Picture books and novels by Indigenous authors ABOUT Indigenous people are some of my favorite books to share with students all year long. The First Blade of Sweetgrass: A Native American Story by Suzanne Greenlaw, citizen of the Houlton Band of Maliseet Indians and her husband, Gabriel Frey, citizen of the Passamaquoddy Nation, is one of my new favorites. The illustrations by Nancy Baker are beautiful. It is an intergenerational story about ancestors, traditions and artistry that resonates with many readers. It was exciting for my students to read a picture book about the Wabanaki Confederacy, as they live relatively close to these nations. Setting matters! Some students have shared what it is like to visit Acadia National Park and several students became inspired to plan a trip to Maine for next summer with their families! The most striking element of the story is the relationship between Musqon and her grandmother. Students connected with the special relationship between these characters and recognized the wisdom in the many things that Grandmother had to say. Students felt that there were many lessons in the story with one of the most important being , “don’t pick the first so we don’t pick the last.” They discussed many ways this idea could be applied to their own lives and how this wisdom can help them grow as human beings. The author’s notes at the end of the book were important and meaningful to the students. There was so much information on these two pages that students have new areas of research to pursue and they are EXCITED!! I can not wait to get back to Maine myself to visit the Abbe Museum to learn more about the Wabanaki Nation and hopefully see some sweetgrass baskets too.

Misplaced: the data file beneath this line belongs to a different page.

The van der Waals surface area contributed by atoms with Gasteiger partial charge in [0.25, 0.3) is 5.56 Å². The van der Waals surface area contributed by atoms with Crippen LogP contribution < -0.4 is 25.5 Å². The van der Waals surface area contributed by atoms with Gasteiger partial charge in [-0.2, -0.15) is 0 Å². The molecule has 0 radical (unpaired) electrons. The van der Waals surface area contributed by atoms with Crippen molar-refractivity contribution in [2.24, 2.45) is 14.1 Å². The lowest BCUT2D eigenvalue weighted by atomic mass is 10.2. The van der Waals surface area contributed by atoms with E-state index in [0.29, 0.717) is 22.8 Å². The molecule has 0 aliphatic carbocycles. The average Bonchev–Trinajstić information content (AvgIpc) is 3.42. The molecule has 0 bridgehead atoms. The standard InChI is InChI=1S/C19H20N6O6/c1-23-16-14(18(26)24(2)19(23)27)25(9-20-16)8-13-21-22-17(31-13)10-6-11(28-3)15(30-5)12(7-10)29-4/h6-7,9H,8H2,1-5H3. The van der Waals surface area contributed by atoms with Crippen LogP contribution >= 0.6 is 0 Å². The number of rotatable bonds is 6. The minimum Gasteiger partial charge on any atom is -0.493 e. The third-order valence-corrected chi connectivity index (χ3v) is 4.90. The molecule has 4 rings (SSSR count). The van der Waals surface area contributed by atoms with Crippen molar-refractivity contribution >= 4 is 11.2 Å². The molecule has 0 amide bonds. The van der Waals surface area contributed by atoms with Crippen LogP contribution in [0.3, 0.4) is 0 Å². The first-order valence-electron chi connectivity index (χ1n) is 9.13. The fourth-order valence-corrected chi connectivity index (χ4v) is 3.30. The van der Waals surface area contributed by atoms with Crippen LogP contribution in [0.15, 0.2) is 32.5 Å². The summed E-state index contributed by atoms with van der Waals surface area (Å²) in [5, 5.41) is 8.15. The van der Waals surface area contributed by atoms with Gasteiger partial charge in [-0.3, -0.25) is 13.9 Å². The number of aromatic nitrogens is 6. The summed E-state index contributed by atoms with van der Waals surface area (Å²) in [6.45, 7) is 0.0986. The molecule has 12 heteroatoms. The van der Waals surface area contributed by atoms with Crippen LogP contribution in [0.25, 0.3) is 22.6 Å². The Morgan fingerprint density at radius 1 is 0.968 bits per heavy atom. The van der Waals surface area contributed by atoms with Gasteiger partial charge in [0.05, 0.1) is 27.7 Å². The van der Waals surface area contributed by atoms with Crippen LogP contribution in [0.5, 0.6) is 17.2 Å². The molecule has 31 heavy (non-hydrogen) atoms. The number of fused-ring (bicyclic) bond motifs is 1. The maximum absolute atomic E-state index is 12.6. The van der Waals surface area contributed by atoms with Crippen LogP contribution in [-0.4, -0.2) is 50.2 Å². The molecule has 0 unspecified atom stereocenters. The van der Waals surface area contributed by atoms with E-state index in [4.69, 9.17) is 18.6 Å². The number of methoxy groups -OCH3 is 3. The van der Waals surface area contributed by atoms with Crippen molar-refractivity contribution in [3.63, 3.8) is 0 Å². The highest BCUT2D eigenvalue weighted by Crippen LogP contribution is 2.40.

We are EXCITED to see what Suzanne Greenlaw and Gabriel Frey have ready to share with the world next; it is sure to be WONDERFUL!!
What students had to say:
I liked how her ancestors were picking sweet grass.
I learned that you can make a basket with sweet grass.
I would like to learn how to make a basket with sweet grass
Why did she close her eyes after she saw her ancestors?
There are a lot of rules for picking sweet grass.
I like the way she remembered her ancestors picking sweet grass.
I like the message, “don’t pick the first so we don’t pick the last.”
I liked all of the things the grandmother says, she sounds wise.
It must be fun to pick sweet grass.